If you think of huge floating islands of plastic waste in oceans when you think of plastic pollution, you are correct.  The oceans host vast amounts of plastic waste that breaks down in water and harms aquatic life. It also breaks down in our rivers and lakes, polluting our home waters far from any ocean. There is plastic in the Huron River, both pieces that are big enough to be seen and pieces so small that you need a microscope to see them.  These tiny pieces are called microplastics.

About Microplastics

Mallets Creek Huron River sample showing microplastic pollution
Sample from Mallets Creek (2018) showing microplastics

Microplastics are tiny pieces of plastic less than 5 millimeters mostly invisible to the naked eye.  Microplastics are the miniscule plastic fragments (smaller than 0.04 inch) that fall off of decomposing plastic bottles and bags, slough off of articles of clothing when they are being washed, and are intentionally manufactured into some toothpastes and lotions. Scientists have found microplastics nearly everywhere, particularly in lakes, rivers, and aquatic animals. (source USGS)

Microplastics pollution is a local issue for our waters too

The USGS studied microplastics in 29 Great Lakes tributaries and found that the highest levels of microplastics are in the Huron River. The study identified these sources for the Great Lakes tributaries:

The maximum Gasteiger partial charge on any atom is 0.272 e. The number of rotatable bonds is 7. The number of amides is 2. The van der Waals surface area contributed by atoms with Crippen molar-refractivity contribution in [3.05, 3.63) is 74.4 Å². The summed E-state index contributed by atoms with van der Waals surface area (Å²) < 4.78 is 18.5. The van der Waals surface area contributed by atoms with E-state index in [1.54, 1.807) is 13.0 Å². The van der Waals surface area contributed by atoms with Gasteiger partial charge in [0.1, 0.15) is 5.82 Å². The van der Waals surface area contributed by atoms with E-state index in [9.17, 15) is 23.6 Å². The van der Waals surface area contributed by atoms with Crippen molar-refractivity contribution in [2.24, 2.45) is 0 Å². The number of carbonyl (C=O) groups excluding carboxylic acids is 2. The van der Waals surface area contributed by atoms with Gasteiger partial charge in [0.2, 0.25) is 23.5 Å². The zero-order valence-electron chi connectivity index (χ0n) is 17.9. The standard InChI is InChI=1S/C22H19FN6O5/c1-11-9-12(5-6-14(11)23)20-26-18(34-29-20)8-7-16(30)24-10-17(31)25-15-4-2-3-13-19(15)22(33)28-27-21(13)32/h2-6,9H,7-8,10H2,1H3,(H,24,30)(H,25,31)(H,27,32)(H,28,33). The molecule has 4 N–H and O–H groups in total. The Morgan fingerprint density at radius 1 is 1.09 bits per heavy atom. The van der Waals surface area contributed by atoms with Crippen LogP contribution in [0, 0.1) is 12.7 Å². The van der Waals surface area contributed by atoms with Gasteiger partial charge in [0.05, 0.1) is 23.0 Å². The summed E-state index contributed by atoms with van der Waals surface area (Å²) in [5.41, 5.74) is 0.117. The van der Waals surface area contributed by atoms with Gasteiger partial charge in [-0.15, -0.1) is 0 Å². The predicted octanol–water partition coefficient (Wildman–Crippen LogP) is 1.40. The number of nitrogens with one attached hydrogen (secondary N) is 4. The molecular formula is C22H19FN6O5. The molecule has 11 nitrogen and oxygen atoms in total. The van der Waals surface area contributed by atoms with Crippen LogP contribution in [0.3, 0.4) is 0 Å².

Fibers                  70% synthetic textiles, diapers, cigarettes

Fragments          16.7% water bottles

Foams                   7.6% styrofoam

Films                      3.3 % bags and wrappers

Beads                    1.67%


Microplastics can be harmful to humans, as well as wildlife through:

  • The physical hazards of ingesting plastic particles (fish, birds, and other animals can experience digestive obstruction, impaired reproduction, other adverse biological effects, and even death)
  • The unhealthy additives found in plastic particles (some additives have been associated with cancer and endocrine disruption)
  • The contaminants that accumulate on plastic particles (polychlorinated biphenyls (PCB’s), polycyclic aromatic hydrocarbons (PAH’s), organochlorine pesticides, trace metals, and even pathogens have been found at high concentrations on microplastics)

(source: USGS)

HRWC’s Microplastics Project

Studying microplastic pollution is a newer field of study and we do not have a lot of data on how prevalent this pollution is in our local creeks, river, and lakes.  We have created a net to capture the fine fragments (picture above) and will attempt to find out where the more concentrated areas reside.  We are also getting the word out about this problem through our Catch the Plastic campaign >>

More Information and Resources

“Swimming in Plastic, Microplastics are found throughout the Huron River”(pdf) HRWC Newsletter article

More on microplastics from the Environmental Protection Agency (EPA) site and their Microplastics Expert Workshop Report (pdf)